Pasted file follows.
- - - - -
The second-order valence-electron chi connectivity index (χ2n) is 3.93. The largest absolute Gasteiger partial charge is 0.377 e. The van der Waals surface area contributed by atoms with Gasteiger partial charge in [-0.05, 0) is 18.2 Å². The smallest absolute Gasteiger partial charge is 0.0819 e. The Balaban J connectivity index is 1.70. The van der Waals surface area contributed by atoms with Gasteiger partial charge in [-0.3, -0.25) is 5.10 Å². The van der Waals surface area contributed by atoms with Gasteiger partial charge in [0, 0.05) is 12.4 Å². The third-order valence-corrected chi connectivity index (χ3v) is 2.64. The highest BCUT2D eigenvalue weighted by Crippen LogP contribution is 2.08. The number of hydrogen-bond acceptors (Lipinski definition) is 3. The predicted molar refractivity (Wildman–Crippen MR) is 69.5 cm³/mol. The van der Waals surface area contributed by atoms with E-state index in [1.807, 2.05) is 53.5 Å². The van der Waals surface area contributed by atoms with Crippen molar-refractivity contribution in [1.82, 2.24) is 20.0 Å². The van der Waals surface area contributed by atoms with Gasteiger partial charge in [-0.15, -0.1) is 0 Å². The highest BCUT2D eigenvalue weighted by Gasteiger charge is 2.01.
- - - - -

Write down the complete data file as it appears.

The second-order valence-electron chi connectivity index (χ2n) is 3.93. The largest absolute Gasteiger partial charge is 0.377 e. The van der Waals surface area contributed by atoms with Gasteiger partial charge in [-0.05, 0) is 18.2 Å². The smallest absolute Gasteiger partial charge is 0.0819 e. The Balaban J connectivity index is 1.70. The van der Waals surface area contributed by atoms with Gasteiger partial charge in [-0.3, -0.25) is 5.10 Å². The van der Waals surface area contributed by atoms with Gasteiger partial charge in [0, 0.05) is 12.4 Å². The third-order valence-corrected chi connectivity index (χ3v) is 2.64. The highest BCUT2D eigenvalue weighted by Crippen LogP contribution is 2.08. The number of hydrogen-bond acceptors (Lipinski definition) is 3. The predicted molar refractivity (Wildman–Crippen MR) is 69.5 cm³/mol. The van der Waals surface area contributed by atoms with E-state index in [1.807, 2.05) is 53.5 Å². The van der Waals surface area contributed by atoms with Crippen molar-refractivity contribution in [1.82, 2.24) is 20.0 Å². The van der Waals surface area contributed by atoms with Gasteiger partial charge in [-0.15, -0.1) is 0 Å². The highest BCUT2D eigenvalue weighted by Gasteiger charge is 2.01.